Home Technology Virtual Reality Marriott’s Web3 Strategy Explained: ‘it’s About Amplifying Vs. Replacing’

Marriott’s Web3 Strategy Explained: ‘it’s About Amplifying Vs. Replacing’

Marriott’s Web3 Strategy Explained: 'it's About Amplifying Vs. Replacing'

Marriott has become an industry pioneer in emerging blockchain-based technologies such as NFTs and virtual reality. This is what they learned.

In late 2021, as the grip of the pandemic began to loosen, Marriott International needed a spark – something that would rekindle the passion for travel among an audience that had largely lived in lockdown for the past two years.

It found such a spark in web3. The metaverse – a three-dimensional, interactive virtual ecosystem with a huge and growing number of specific experiences – is just one manifestation of web3, which, as the name suggests, is a term used to describe what is seen as the next evolutionary phase of the internet.

Non-exchangeable tokens, or NFTs — essentially non-repeatable stamps to verify ownership of a particular asset — are another manifestation of web3. They were also Marriott’s gateway to the world of blockchain-based technologies. In December 2021, the brand launched its first branded NFT drop — becoming the first hospitality brand to create its own NFTs, according to the company. Unveiled at Art Basel in Miami Beach, the drop featured three tokens, each designed by a separate artist. The artwork for the NFTs is inspired by the recently launched ‘Power of Travel’ campaign. The NFTs were awarded to three individuals and yielded 20,000 Marriott Bonvoy points, which Harper says is “pretty significant.”

In addition to inspiring these three winners to start traveling again, “NFTs were definitely a strong marketing tool,” said Nicolette Harper, vice president of global marketing and media at Marriott International. “During the pandemic, we had to start all over again. We had to identify where our current and potential future customers were spending their time: what were they doing? How were they connected? How did they want to socialize? And how does a brand like Marriott fit into that? Through all that data in the study, we really found that the metaverse… was really where they were spending their time, whether it was playing games, watching games, going to concerts… This whole social component that they were missing during the pandemic, they got their solution, if you will, in a very different way, through metaverse experiences. And so we knew we had to be there.”

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Marriott’s AR and VR Experiences

In July, the brand began experimenting with augmented reality (AR) – a technology that uses devices such as smartphones or tablets to place elements of virtual reality (VR) on the physical world. The AR experience was launched for Moxy Hotels – a Marriott-owned brand that markets itself as “stylish and playful” targeting younger travelers – in the Asia-Pacific (APAC) market and was intended to “breaking the rules on an unconventional hotel stay,” says Harper.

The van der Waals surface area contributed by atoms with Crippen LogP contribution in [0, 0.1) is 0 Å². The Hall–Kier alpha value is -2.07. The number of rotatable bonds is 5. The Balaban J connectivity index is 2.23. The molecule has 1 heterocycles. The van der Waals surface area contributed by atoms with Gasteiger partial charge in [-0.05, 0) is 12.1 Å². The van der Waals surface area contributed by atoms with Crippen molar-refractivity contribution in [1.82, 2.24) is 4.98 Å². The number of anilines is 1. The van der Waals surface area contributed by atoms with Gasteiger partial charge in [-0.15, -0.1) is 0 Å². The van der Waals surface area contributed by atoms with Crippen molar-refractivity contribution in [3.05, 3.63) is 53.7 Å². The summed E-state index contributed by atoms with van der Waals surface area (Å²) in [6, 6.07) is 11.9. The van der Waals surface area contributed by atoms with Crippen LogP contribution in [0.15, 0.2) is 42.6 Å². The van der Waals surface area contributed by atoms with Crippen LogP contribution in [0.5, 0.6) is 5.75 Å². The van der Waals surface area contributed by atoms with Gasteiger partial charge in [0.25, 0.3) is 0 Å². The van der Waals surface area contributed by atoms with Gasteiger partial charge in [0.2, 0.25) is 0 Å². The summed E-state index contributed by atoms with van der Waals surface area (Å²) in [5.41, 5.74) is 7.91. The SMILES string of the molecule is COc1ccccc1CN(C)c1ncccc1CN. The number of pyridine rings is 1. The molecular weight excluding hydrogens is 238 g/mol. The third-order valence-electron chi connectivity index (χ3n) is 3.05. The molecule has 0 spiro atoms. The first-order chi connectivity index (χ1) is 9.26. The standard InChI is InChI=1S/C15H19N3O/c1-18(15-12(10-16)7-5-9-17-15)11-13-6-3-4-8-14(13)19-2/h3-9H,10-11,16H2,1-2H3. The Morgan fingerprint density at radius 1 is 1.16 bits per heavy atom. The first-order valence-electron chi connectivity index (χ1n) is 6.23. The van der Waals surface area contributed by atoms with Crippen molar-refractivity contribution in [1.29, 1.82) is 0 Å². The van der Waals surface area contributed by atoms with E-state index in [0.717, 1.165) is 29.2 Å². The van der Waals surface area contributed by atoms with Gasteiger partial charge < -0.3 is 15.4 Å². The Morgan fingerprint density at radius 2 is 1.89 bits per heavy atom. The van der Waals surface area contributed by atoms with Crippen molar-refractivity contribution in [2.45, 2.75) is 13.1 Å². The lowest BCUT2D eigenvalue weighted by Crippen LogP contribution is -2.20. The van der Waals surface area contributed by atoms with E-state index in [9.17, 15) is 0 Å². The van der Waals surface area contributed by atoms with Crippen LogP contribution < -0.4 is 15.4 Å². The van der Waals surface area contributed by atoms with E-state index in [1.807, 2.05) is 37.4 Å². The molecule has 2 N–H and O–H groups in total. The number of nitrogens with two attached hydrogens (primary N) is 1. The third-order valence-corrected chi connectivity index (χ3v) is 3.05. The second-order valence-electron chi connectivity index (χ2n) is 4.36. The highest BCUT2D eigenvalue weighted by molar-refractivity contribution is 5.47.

The experience allows guests to create and dress up virtual avatars, for example; it was also launched in conjunction with a major regional gaming competition. “It was really the beauty of combining real life experiences, AR avatars, the social component – ​​which you need to really be classed as metavers – and eSports, which I don’t think many hotels have gotten in.”

Marriott is also working on VR. It recently built a digital twin of one of its hybrid hotel and conference venues in Madrid; visitors to the virtual space can explore and “really get a sense of space,” Harper says. “I actually had a few business meetings in the metaverse of that hotel… It was so incredibly cool how realistic everything was. We could rearrange the layouts of the meeting rooms and create completely different experiences. It was probably one of the coolest things I’ve done metavers this summer.”

‘Reinforce versus replace’

The basic business model of the hotel industry obviously requires personal experience; it can be entertaining to explore a virtual hotel as an avatar, but ultimately hotels need guests to actually visit their IRL locations and stay in real rooms.

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An informative aspect of Marriott’s web3 businesses in recent months has been the brand’s methods of using new technologies to complement and support its existing – and fundamentally immutable – core business model. “While we believe that web3 is definitely the place we want to be, and we certainly think it will bring a lot of new and exciting virtual opportunities, it’s really about using that space to enhance our current offerings, and really amplify them versus replaced in real-life travel,” says Harper. “You can’t fly and defy gravity in real life, but you can in the metaverse. So you can have this extra layer of experience to improve the things that really make us the best in the business… We want to inspire you in new ways and connect with you in new ways, but ultimately we’d like you to stop at by and stay with us in real life.”

While declining to provide specifics, Harper said Marriott will “look at other AR and VR experiences,” and also plans to expand its NFT strategy. “I’m sure there are more to come,” she says.



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